If you aren't turned off by the provocation you'll find a nice article that challenges you to keep your eye on the ball when it comes to iterations, user stories and velocity. Are you choosing your iteration length and story sizes because that's really effective for your project, or is this some sort of Agilista machismo? The example he gives of the homework project is an excellent illustration about how it can be easy to be led astray. It is all to easy to suffer goal displacement, to think the point is to rack up maximum velocity when really the goal should be to maximize the delivery of value.
Also worth reading is the reply by Ron Jeffries who reminds of us his metric of Running Tested Features. To my mind the reply shows how close the top people in the agile community are to each other, though there may be some disagreement around the edges on terminology or the finer points of running an agile project.
Posted by Jeffrey Fredrick at September 10, 2005 10:14 AM
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Alistair has some extremely valid points. I've personally experienced agile teams that ran iterations that were too short and/or stories with overly small granularity.
"Deadlocking story development"
A consulting team of my colleagues, entirely technical, was helping one of our clients adopt XP / TDD practices on a project. The Customer, who had no background in agile, had been given guidance to craft stories as small as possible. Problems ensued, somewhat along these lines:
Story A: Display first name in first cell of table after performing search for a person
Story B: Display middle name in second cell of table after performing search for a person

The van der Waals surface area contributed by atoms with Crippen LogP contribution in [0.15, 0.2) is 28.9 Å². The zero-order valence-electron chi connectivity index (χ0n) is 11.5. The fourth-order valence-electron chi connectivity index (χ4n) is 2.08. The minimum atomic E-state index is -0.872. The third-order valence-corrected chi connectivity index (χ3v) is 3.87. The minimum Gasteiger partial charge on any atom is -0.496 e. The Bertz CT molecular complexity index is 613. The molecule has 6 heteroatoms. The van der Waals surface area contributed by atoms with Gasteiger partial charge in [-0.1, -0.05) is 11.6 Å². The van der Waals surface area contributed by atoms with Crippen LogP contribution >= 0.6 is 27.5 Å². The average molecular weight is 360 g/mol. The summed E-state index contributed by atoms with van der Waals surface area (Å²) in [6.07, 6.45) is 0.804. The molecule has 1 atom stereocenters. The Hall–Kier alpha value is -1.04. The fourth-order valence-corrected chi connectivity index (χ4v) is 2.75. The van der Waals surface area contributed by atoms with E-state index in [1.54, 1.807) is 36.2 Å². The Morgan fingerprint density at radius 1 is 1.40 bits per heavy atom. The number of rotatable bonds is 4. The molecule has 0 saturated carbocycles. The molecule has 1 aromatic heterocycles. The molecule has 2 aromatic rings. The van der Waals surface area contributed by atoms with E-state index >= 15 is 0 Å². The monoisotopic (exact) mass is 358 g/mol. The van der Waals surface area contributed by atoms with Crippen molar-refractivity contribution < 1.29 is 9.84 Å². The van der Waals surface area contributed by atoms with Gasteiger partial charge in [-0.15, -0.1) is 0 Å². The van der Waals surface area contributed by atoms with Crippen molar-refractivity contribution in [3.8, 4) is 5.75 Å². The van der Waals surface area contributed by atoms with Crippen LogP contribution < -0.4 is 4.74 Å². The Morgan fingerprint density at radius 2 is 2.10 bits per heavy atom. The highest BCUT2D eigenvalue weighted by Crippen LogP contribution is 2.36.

Story C: Display last name in third cell of table after performing search for a person
Story D: Display next bit of information on the person object.
Given that most agile teams never set the points on something lower than a certain threshold, there were alot of "points" to get done. Yay! Yet no one questioned the story granularity.
Four iterations later, very little velocity was observed. Developers could not work in independent pairs on separate stories easily without managing code ownership issues.
"Starting on monday, finishing on friday"
If a team insists on running 1 week iterations, please dont do this. Start mid week. Something about the weekend can give people time for fresh ideas to problems.
Better yet, try and avoid 1 week iterations. Be flexible and set the iteration length where it enhances the trust relationship between the customer and developers. This means the team needs to accomplish something meaningful to the customer, and in too short a time frame it will not happen. The customers involvement in the agile process, knowledge of development, and interest in the domain will influence this of course.
Posted by: Matthew Short on January 25, 2006 03:45 PM
I'm guilty of writing stories like that myself (along w/the rest of the team), a problem we sovled through retrospectives.
I agree the weekend gives people fresh ideas, which is why I like to have the iteration planning sessions on Monday. :)
I've never done mid-week interations starts... thinking about it, it just feels unnatural. I should probably try it sometime just to have the experience.
Posted by: Jeffrey Fredrick on January 26, 2006 01:39 PM